It was bad enough, Republicans here thought, when their Senate candidate defended apartheid - but why did he have to do it in the state's liberal city?
And why did Roger Jepsen have to suggest the possibility of shifting Social Security to the private sector? And why did he have to become involved in a zany scheme to stock the offices of the state Commission on the Blind with a secret arsenal of automatic rifles?
Iowa's Republicans aren't sure of the cause of these political events, but they are glumly aware of the effect: Jepsen has probably fumbled away the GPO's chance to win back the Senate seat that Dick Clark snared for the Democrats in an upset victory in 1972.
"It's gone a lot easier than we expected," the portly Clark observed placidly last week during a break in his calm campaign for a second term. "Their campaign hasn't seemed to make any headway."
Outside the Senate race, election day bodes fairly well for Republicans here. The moderate GOP governor, Robert Ray seems to be cruising toward a big victory in his campaign fot the fifth term, and the party's conservative candidate for lieutenant governor, Terry Branstead, is leading in his separate race.
The Republicans should hold their two House seats, and they have a fair chance of retiring Democratic ReP. Michael Blouin to win a third. (Three other Democratic incumbents have safe leads.)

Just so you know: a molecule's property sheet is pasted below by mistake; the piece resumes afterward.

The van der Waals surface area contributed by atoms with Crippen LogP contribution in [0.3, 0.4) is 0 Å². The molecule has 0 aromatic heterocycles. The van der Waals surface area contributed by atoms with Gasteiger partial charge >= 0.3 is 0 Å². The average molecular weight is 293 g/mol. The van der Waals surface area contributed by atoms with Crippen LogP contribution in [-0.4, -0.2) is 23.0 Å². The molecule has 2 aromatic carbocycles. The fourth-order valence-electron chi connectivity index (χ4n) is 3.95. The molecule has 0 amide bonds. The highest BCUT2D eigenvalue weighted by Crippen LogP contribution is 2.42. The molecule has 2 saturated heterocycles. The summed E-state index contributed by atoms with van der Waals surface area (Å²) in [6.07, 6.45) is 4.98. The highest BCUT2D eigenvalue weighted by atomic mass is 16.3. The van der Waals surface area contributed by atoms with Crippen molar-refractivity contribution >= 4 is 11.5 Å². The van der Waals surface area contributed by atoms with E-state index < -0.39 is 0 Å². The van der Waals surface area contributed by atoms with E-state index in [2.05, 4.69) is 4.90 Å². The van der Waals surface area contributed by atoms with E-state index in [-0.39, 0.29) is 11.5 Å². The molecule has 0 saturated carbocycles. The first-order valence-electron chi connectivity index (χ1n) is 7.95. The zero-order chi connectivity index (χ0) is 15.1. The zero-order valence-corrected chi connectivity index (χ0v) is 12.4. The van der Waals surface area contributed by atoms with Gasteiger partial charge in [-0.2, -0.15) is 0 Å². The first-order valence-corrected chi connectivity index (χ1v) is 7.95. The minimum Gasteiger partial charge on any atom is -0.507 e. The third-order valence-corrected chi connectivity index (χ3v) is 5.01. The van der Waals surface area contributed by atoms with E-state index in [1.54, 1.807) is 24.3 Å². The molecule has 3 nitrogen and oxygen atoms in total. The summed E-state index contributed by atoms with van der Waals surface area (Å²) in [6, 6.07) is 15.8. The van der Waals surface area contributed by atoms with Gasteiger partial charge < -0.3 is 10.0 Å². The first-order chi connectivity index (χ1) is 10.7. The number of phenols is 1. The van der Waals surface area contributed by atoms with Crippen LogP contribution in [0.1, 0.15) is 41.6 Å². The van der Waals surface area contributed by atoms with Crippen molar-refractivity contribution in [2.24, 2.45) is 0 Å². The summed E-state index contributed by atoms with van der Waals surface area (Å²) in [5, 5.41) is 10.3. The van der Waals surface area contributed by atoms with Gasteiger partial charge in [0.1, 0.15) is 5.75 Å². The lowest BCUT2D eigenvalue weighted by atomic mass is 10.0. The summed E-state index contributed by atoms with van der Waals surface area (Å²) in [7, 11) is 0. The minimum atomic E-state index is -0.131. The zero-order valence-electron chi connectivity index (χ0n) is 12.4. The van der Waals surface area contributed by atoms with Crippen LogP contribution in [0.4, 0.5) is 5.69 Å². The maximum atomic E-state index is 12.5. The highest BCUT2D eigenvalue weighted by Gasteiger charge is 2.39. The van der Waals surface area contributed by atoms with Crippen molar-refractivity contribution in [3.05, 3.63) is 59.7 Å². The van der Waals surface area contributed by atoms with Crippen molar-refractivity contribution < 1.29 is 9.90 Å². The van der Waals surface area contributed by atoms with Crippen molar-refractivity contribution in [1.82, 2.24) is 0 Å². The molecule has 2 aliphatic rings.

And some GOP optimists still hold out hope for Jepsen in the Senate race. The silver-haired conservative stood 11 points behind Clark in a Des Moines Register poll taken the first week in October. Republicans note that Clark was even further behind in the October poll in 1972, the year he won the Senate seat from Republican Jack Miller. And Miller, in 1968, won in November after trailing by a dozen points in the October poll.
Both of those upsets, however, involved last-minute revelations that badly scarred the leaders. Jepsen, having unleashed all his ammunition against Clark already, seems unlikely to come up with a killer issue now.
Jepsen's bumbling has been a harsh blow to Republican leaders. Six months ago, the party thought it had Dick Clark's Senate seat in its hip pocket.
No Democratic senator from Iowa has ever won a second term, and few politicians at any level here have survived a liberal, pro-labor voting record like the one Clark has compiled. The senator's support of most Carter administration programs was a detriment, too, because of the president's unpopularity here.
Clark responded to these problems the same way he responds to everything else - calmly. He came home every week and toured the state speaking on such scintillating topics as efficiency in government and lobby regulation.
Even now, in the campaign's final fortnight, the average Clark speech could be bottled as a cure for insomnia. But the low-key approach apparently conveys the image of a responsible, knowledgable senator - not the wide-eyed liberal the Republicans have been complaining about.
jepsen's campaign, meanwhile, has been moving at top speed - backward.
About a month after Jepsen defeated a moderate opponent in a Senate primary, the media picked up a wild story about a former director of the state Commission for the Blind who had stocked the commission's offices with guns and ammunition, presumably to defend against riots. Jepsen, a close friend of the official responsibile, was dragged into the controversy and lost a month's time answering questions about it.